To answer this question, you need to look at the logs, in particular the info in /var/log/boot.msg. To see this, you need YaST => Miscellaneous => System Logs and select boot.msg. From the GUI, you will have to scroll through the entire file looking for lines that contain the word “firmware”. If you are not opposed to using the command line, open a terminal and type the string “dmesg | grep firmware” (without the quotation marks, of course). This one command will output every line in the log that contains any mention of firmware. If you need external firmware, there will be a line that says that the driver was unable to load the firmware, and the name of the missing file should be noted. You will need to locate that file (on the Internet) and place it in the directory /lib/firmware. If you cannot find the file, then post the details on the wireless subforum. You should also inspect the boot log for other information regarding your device. In particular look for messages that your radio kill switch has been activated. A number of people have felt rather silly when they posted that their wireless didn’t work, only to be told to “turn it on”.
IV. Making a connection
Once you have installed any required firmware, you should be able to scan for Access Points (AP’s) in your vicinity. The easiest way to do this is with a command-line tool called iwlist. To find all the AP’s, you should execute this as root by issuing the command:
sudo /usr/sbin/iwlist scan
If everything is working, the resulting output will yield something like:
wlan2 Scan completed :
Cell 01 - Address: 00:1A:70:46:BA:B1
Frequency:2.412 GHz (Channel 1)
Quality=66/100 Signal level:-46 dBm
IE: IEEE 802.11i/WPA2 Version 1
Group Cipher : CCMP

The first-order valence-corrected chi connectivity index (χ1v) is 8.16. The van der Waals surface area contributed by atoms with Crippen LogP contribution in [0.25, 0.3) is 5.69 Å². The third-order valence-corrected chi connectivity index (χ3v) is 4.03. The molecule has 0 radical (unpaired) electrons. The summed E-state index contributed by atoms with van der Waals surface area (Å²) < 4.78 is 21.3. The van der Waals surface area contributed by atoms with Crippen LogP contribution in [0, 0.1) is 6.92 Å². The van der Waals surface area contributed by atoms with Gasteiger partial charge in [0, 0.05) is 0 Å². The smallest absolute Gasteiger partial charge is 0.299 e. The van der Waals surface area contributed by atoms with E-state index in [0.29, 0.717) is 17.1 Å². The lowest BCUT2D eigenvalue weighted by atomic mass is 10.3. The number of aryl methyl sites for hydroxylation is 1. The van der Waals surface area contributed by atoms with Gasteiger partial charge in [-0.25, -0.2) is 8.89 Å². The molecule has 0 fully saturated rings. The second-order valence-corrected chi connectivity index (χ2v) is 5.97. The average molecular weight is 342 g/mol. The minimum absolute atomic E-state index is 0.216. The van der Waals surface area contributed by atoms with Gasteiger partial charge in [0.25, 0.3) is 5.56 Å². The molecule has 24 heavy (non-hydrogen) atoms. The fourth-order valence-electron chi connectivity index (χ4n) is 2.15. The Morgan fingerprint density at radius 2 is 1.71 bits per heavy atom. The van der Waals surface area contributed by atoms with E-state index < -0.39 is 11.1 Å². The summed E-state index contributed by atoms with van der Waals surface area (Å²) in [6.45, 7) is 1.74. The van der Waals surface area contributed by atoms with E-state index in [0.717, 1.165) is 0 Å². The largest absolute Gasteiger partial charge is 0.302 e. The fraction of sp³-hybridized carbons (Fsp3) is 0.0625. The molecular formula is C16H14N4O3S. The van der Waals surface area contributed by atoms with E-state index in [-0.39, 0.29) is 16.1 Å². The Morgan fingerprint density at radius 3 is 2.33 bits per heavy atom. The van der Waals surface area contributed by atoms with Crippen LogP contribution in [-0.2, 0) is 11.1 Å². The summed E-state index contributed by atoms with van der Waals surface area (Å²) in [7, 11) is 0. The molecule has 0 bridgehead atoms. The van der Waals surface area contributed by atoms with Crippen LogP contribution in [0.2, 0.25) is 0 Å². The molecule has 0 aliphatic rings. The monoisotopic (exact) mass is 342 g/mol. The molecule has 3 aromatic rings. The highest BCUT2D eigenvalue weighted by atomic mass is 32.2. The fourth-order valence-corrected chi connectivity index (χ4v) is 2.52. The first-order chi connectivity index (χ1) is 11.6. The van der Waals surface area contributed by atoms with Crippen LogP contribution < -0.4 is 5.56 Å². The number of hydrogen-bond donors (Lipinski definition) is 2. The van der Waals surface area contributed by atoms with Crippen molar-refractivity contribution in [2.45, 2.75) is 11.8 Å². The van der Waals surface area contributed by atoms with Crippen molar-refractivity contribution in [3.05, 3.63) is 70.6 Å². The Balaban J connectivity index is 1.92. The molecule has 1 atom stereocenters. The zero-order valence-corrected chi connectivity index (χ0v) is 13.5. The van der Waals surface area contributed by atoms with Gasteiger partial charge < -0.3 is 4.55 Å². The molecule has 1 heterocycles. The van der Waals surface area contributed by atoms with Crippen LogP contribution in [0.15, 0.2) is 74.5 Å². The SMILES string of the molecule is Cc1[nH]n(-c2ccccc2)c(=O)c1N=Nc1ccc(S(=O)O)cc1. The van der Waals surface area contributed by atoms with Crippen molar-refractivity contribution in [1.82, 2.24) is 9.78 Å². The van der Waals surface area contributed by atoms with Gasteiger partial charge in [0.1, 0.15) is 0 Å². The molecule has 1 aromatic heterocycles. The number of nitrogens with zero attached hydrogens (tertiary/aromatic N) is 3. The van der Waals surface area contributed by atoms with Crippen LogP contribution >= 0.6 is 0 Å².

Pairwise Ciphers (1) : CCMP
Authentication Suites (1) : PSK
Bit Rates:1 Mb/s; 2 Mb/s; 5.5 Mb/s; 11 Mb/s; 18 Mb/s
24 Mb/s; 36 Mb/s; 54 Mb/s; 6 Mb/s; 9 Mb/s
12 Mb/s; 48 Mb/s
Extra: Last beacon: 68ms ago
If you get this output (plus data for other AP’s), then the interface is able to receive data (at least). Other results should be posted.
If your wireless network is encrypted, and it should be to protect your data and your identity, then you will need the key in order to make a connection. With WPA and WPA2, you may use a pass phrase; however, that is not recommended for WEP. The reason is that WEP has several algorithms used to convert between a phrase and a key. If your AP and Linux use different methods, you will never connect. The safe way is to log into your AP and find the key that it is using. If the AP belongs to someone else, they will need to get the key for you. It will be a string of hexadecimal numbers – 10 for 64-bit, and 26 for 128-bit encryption. Caution: If you run iwconfig as root, it will output a line like
Encryption key:821F-91AA-F264-9812-6778-8AA3-2D6A-73BF  Security mode:open
DO NOT POST THIS LINE in a public place as it is the key needed to access your network. This 36-digit key is for WPA2. Don’t worry, I obscured my actual value.
VI. Association and authentication
There is a two-step process when connecting to an AP. The first is selecting the right AP based on the ESSID, and then negotiating the encryption to use. The whole process is too involved to be discussed here, but you need to know that NetworkManager will use an external program called wpa_supplicant whenever your network is encrypted. Make sure that its package has been installed.
The details of the connection should be entered with YaST => Network Devices => Network Settings if you are using the traditional “ifup” method, or in the New Connection entry of the NetworkManager applet found in the right-hand corner of the screen - upper for Gnome and lower for KDE.
Once you have associated with the AP, the command “/usr/sbin/iwconfig” will result in data that looks like:
wlan2 IEEE 802.11bg ESSID:“lwfdjf_rad”
Mode:Managed Frequency:2.412 GHz Access Point: 00:1A:70:46:BA:B1
Bit Rate=54 Mb/s Tx-Power=20 dBm
Retry min limit:7 RTS thr:off Fragment thr=2352 B